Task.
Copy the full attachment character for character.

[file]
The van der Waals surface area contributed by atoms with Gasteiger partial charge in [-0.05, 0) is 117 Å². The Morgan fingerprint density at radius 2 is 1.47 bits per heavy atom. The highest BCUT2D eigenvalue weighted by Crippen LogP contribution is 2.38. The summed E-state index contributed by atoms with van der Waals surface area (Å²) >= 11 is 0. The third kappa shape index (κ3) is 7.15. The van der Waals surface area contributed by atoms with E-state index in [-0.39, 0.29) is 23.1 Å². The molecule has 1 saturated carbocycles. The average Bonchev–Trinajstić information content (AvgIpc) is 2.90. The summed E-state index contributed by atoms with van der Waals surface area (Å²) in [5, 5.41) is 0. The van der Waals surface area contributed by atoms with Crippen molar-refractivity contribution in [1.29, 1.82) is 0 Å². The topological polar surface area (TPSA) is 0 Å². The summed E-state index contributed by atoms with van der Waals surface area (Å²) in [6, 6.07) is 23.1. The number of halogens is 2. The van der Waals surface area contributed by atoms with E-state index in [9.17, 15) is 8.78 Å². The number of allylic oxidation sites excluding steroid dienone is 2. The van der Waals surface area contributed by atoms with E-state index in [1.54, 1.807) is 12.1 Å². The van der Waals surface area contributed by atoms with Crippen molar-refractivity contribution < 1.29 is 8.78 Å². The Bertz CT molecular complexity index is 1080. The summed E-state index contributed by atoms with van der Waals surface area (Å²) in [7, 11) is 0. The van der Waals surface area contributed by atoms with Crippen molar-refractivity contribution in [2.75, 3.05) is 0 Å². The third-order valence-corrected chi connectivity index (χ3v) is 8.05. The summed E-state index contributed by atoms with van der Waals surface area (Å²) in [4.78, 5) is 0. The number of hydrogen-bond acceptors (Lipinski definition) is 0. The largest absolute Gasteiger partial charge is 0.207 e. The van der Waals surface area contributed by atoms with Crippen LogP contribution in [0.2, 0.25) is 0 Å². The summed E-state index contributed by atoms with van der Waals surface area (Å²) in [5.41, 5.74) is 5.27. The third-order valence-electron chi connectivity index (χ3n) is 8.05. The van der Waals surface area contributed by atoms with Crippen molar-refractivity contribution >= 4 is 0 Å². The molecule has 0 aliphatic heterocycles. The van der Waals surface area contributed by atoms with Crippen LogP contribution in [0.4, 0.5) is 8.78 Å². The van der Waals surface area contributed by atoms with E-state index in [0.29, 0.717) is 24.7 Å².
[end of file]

The van der Waals surface area contributed by atoms with Gasteiger partial charge in [-0.05, 0) is 117 Å². The Morgan fingerprint density at radius 2 is 1.47 bits per heavy atom. The highest BCUT2D eigenvalue weighted by Crippen LogP contribution is 2.38. The summed E-state index contributed by atoms with van der Waals surface area (Å²) >= 11 is 0. The third kappa shape index (κ3) is 7.15. The van der Waals surface area contributed by atoms with E-state index in [-0.39, 0.29) is 23.1 Å². The molecule has 1 saturated carbocycles. The average Bonchev–Trinajstić information content (AvgIpc) is 2.90. The summed E-state index contributed by atoms with van der Waals surface area (Å²) in [5, 5.41) is 0. The van der Waals surface area contributed by atoms with Crippen molar-refractivity contribution in [1.29, 1.82) is 0 Å². The topological polar surface area (TPSA) is 0 Å². The summed E-state index contributed by atoms with van der Waals surface area (Å²) in [6, 6.07) is 23.1. The number of halogens is 2. The van der Waals surface area contributed by atoms with E-state index in [9.17, 15) is 8.78 Å². The number of allylic oxidation sites excluding steroid dienone is 2. The van der Waals surface area contributed by atoms with E-state index in [1.54, 1.807) is 12.1 Å². The van der Waals surface area contributed by atoms with Crippen molar-refractivity contribution < 1.29 is 8.78 Å². The Bertz CT molecular complexity index is 1080. The summed E-state index contributed by atoms with van der Waals surface area (Å²) in [7, 11) is 0. The van der Waals surface area contributed by atoms with Crippen molar-refractivity contribution in [2.75, 3.05) is 0 Å². The third-order valence-corrected chi connectivity index (χ3v) is 8.05. The summed E-state index contributed by atoms with van der Waals surface area (Å²) in [4.78, 5) is 0. The number of hydrogen-bond acceptors (Lipinski definition) is 0. The largest absolute Gasteiger partial charge is 0.207 e. The van der Waals surface area contributed by atoms with Crippen LogP contribution in [0.2, 0.25) is 0 Å². The summed E-state index contributed by atoms with van der Waals surface area (Å²) in [5.41, 5.74) is 5.27. The third-order valence-electron chi connectivity index (χ3n) is 8.05. The van der Waals surface area contributed by atoms with Crippen molar-refractivity contribution >= 4 is 0 Å². The molecule has 0 aliphatic heterocycles. The van der Waals surface area contributed by atoms with Crippen LogP contribution in [0.4, 0.5) is 8.78 Å². The van der Waals surface area contributed by atoms with E-state index in [0.29, 0.717) is 24.7 Å².